GlaxoSmithKline (NYSE: GSK) will pay $99 million to take full control of Cellzome, a closely held company, to boost its drug discovery efforts, the drug giant said Tuesday.

The purchase isn’t subject to regulatory approvals and will probably close on May 21, London-based Glaxo said today in a statement.

Glaxo already owned a 20 percent stake in Cellzome and had collaborated with the company for four years.

Cellzome, which has laboratories in Cambridge, England, and Heidelberg, Germany, developed technologies that will help Glaxo observe how experimental medicines interact with both intended and unintended targets in the body and may allow the company to identify safety issues earlier in the drug discovery process, Glaxo said.

“The acquisition of Cellzome adds significantly to our scientific capabilities and capacity to characterize drug targets and provides the opportunity to further enhance GSK’s ability to bring medicines to patients in a more effective manner,” John Baldoni, senior vice president of Glaxo’s platform and technology science division, said in the statement.

Glaxo noted that the deal is its third “platform technology acquisition” in the past five years, giving it more “expertise in the scientific platforms upon which new medicines are discovered, developed and readied for manufacture.”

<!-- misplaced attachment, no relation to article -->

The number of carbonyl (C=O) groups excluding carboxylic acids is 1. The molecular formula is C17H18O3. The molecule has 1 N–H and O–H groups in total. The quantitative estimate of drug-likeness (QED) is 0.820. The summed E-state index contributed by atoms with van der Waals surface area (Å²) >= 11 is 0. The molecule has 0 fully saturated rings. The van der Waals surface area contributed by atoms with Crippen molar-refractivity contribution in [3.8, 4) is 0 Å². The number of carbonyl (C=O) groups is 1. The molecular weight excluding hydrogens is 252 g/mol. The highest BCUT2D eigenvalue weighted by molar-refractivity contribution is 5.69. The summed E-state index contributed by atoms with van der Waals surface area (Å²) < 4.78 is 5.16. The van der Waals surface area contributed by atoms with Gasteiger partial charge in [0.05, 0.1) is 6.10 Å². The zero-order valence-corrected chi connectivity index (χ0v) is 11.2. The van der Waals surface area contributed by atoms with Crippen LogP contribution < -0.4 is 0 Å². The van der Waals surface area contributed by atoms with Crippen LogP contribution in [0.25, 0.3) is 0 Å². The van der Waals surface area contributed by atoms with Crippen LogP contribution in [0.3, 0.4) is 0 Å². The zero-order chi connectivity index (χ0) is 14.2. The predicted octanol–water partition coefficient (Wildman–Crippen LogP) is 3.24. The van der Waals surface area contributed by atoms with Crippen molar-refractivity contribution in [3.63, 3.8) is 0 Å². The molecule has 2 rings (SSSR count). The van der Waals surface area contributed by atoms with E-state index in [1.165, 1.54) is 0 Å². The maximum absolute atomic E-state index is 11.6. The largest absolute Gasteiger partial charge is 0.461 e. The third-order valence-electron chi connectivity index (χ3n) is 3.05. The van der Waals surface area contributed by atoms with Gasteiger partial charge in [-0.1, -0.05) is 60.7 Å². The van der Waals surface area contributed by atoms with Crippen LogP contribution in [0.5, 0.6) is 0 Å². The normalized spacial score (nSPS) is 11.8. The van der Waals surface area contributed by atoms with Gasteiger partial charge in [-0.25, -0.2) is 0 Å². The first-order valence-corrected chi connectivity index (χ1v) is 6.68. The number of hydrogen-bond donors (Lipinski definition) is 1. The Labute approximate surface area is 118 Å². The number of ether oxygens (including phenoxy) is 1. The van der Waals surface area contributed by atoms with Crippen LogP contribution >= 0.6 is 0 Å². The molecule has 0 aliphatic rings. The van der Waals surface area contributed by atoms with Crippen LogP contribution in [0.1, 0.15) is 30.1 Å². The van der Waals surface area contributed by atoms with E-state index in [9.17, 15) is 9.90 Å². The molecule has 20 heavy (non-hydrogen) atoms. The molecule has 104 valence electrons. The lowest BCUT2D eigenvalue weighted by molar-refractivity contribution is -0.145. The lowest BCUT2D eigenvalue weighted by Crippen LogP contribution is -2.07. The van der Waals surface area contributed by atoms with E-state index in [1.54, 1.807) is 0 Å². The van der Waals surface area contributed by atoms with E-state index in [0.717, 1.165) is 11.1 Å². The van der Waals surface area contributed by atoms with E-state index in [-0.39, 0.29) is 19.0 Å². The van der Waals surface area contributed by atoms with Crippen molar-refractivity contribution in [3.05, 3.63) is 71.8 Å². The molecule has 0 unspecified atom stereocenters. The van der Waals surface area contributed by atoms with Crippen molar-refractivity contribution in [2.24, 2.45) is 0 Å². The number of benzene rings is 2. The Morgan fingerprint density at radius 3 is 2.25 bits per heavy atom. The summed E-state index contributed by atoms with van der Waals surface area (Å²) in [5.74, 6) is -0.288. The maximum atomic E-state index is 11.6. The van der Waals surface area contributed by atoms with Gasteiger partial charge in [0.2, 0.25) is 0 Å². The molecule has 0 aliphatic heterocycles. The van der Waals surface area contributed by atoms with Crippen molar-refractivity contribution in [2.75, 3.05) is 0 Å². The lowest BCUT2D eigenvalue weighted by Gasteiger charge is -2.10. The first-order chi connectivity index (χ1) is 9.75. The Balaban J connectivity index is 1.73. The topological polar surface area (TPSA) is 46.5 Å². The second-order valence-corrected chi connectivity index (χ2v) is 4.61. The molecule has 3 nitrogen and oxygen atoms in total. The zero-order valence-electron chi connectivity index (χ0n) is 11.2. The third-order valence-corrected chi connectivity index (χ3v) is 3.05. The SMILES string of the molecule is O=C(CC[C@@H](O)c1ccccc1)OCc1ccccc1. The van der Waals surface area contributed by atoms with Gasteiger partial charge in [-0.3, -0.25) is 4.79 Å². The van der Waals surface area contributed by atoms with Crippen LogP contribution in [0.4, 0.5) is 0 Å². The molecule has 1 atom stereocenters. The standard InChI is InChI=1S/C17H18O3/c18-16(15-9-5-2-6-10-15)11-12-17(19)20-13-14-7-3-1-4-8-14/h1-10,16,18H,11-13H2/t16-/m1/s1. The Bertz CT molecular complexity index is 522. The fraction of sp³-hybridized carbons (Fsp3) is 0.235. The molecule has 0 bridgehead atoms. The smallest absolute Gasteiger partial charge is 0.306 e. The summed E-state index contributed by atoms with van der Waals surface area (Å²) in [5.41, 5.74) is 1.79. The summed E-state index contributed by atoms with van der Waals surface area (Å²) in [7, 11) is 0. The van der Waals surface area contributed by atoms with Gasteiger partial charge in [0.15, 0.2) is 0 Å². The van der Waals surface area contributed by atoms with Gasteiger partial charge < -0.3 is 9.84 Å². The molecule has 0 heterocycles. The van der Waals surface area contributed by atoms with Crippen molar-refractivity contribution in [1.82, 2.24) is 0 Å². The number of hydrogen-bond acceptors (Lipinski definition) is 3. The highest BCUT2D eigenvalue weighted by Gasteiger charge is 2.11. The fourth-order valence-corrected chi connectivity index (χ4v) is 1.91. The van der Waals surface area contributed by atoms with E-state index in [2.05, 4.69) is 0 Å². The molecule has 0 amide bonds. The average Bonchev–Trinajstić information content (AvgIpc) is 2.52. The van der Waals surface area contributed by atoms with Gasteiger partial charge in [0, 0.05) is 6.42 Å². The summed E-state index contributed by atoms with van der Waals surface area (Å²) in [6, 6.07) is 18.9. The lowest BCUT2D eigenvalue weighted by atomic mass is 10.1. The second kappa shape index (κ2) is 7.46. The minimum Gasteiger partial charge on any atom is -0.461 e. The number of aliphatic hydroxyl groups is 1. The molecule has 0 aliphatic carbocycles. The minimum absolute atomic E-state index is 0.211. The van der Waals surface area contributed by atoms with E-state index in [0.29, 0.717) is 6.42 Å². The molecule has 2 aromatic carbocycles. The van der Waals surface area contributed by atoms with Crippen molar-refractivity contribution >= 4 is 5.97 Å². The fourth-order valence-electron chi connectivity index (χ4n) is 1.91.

GSK acquired Domantis for next generation of antibody therapies, and Praecis, a Massachusetts-based company focused on “novel therapeutic programs and an innovative chemical-synthesis and screening technology” in 2007.

Cellzome, founded in 2000, employs about 100 people and also has partnerships with drugmakers Johnson & Johnson and Novartis AG. Cellzome investors include Advent International, Atlas Venture, Astellas Venture Capital, Biofrontier Partners, Heidelberg Innovation, Index Ventures, Invesco Private Capital, SV Life Sciences, SG Asset Management and Sofinnova Partners.

“We are pleased to announce this transaction, which will enable GSK to progress the technologies that we have been developing for more than a decade,” said Tim Edwards, chief executive officer of Cellzome. “This follows nearly four years of successful collaboration with GSK, during which time we demonstrated the value and breadth of the Cellzome platform for drug discovery.”

Cellzome’s shareholders plan to spin off a separate company that would hold the rights to certain Cellzome assets and activities that Glaxo doesn’t want to pursue, Glaxo said.

Glaxo, the U.K.’s biggest drugmaker which operates its U.S. headquarters in RTP, has been seeking to expand existing partnerships recently. The company this month started a $2.6 billion hostile takeover bid for Human Genome Sciences Inc., its U.S. partner on the Benlysta lupus treatment.

Earlier this year, Glaxo also raised its stake in Theravance Inc., with which it is collaborating on experimental respiratory drugs.

(Bloomberg news contributed to this report.)

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